“The camera has the power to catch so-called normal people in such a way as to make them look abnormal. The photographer chooses oddity, chases it, frames it, develops it, titles it.” –Susan Sontag, “America, Seen Through Photographs, Darkly”
Sontag’s statement is poignant. Photography has the power to dissect moments out of life – out of time, which is fluid; out of character, which is round – and make them flat, static documents. Photography can take anything that in the flow of life is unremarkable, and make it mean something. Who doesn’t yawn during a meeting? If a photographer were to capture that moment, the photograph would forever imply that that you were bored with your job, disrespectful of your colleagues, and a social failure. The photograph does not come with a well-rounded narrative of how you stayed up late the night before compiling that report so that your boss would ace her presentation and still got up to make lunches for your children in the morning. John Berger made the incredible observation that “the photograph offers irrefutable evidence…yet it tells us nothing of [its] significance” (“Appearances” 86).
As Sontag pointed out, “Anybody Arbus photographed was a freak” (512). Photography can make us all freaks, and that seems to be a dynamic that some photographers capitalized on in the period of street photography of the 1950s and 60s. The critics of their genre remarked on the commodification of the Other. Diane Arbus and later Richard Avadon boosted their notoriety as photographers using a similar subject matter and attitude of the beauty of tragedy. Arbus’ work was rebellious. Avadon’s more blatantly commercial, but then so was America by the 1980s.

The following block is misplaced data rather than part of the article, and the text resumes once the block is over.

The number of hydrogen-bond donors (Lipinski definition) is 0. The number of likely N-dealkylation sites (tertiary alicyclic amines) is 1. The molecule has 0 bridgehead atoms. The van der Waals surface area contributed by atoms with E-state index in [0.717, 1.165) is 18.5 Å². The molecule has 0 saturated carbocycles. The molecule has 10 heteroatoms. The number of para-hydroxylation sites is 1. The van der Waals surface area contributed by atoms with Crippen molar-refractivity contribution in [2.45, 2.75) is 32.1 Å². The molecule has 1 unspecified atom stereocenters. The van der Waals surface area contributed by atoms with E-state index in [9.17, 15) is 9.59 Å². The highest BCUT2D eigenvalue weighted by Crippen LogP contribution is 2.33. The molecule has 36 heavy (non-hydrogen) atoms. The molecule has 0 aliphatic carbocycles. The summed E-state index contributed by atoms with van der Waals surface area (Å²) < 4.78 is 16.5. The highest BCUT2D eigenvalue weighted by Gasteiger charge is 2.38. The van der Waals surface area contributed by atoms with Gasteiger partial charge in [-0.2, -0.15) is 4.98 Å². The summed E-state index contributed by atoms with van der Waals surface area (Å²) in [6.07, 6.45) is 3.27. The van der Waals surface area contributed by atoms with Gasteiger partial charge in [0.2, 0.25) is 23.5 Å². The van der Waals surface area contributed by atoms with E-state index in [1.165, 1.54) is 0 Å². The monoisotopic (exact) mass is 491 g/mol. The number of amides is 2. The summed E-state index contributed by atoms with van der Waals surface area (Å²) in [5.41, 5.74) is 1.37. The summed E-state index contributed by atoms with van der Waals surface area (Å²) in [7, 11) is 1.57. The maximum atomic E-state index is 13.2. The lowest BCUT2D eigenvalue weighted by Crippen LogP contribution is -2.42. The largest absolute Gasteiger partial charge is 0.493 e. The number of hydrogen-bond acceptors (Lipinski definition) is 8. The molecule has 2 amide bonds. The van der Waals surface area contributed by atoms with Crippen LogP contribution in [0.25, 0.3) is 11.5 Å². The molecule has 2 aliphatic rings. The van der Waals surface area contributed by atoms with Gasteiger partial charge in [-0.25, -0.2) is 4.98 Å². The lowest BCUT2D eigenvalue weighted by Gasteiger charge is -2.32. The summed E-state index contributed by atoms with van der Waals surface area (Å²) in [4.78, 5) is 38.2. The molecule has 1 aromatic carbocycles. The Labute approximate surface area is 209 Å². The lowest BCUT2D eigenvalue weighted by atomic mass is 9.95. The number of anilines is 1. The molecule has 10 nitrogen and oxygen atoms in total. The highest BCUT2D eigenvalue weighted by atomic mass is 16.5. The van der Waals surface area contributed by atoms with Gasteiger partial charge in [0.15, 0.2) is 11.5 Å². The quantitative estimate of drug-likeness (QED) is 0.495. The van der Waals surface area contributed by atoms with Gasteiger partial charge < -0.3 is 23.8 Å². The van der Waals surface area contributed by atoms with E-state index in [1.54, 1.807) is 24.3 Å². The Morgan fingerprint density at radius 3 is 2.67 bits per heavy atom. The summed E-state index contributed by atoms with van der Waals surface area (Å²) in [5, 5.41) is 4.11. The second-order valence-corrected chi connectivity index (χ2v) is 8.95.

The ethical sticking point is that they seemed to be selling the freak show thrill, or “a voyeuristic charge” that allows the viewer to feel fortified by the fact that “we” are not “them.” (Bolton 265) “Behind Avedon’s control of the subject can be found the control of an entire class,” Bolton wrote (266). The same could be said of Arbus.
In various contexts throughout history, photography has had to wrestle with it’s association with abstract objectivity and the idea that all visual information is innocent – it’s a mere recording of a moment. The photographer as the recorder is just performing a mechanical act; he is making a document. But photographers bring subjective motivations and views of the world that come from their own lives, their place in history, their zeitgeist.
1950s and 60s street photographs differed from documentary photographs of the 1930s in that they were not focused on social issues as part of an American Dream agenda. There was widespread suffering during the depression. By the 1950s and 1960s suffering had a different face – identified with certain neighborhoods, classes and races. In addition, formalism had given photographers other aims. Some street photographers, such as Evans, Cartier-Bresson, and Winogrand embraced formalism, while others such as Frank and Arbus rejected it. However, they all seemed to see photography primarily as a form of expression, even while “documenting” a fragment of life. They were not documenting for social or journalistic purposes. They were exploring various “personal” viewpoints of life as expressed in photographs. There was a spirit of rebelliousness and cynicism that may have been a reaction to the sentimentality of the 1950s Life magazine photography.
Sontag’s position on the failure of Walt Whitman’s vision for America may seem grim, but her point that both “sentimental humanism” and anti-humanism “render history and politics irrelevant,” is astute. “One does so by universalizing the human condition, into joy; the other by atomizing it, into horror” (511).
Berger, John. “Appearances.” Another Way of Telling. New York: Pantheon Books, 1982. Bolton, Richard. “In the American East: Richard Avedon Incorporated.” The Contest of Meaning. Ed. Richard Bolton. Cambridge: The MIT Press, 1992. 261-281. Print. Sontag, Susan. “America Seen Through Photographs, Darkly.” Photography in Print. Ed. Vicki Goldberg. Albuquerque: University of New Mexico Press, 1988. 506-520. Print.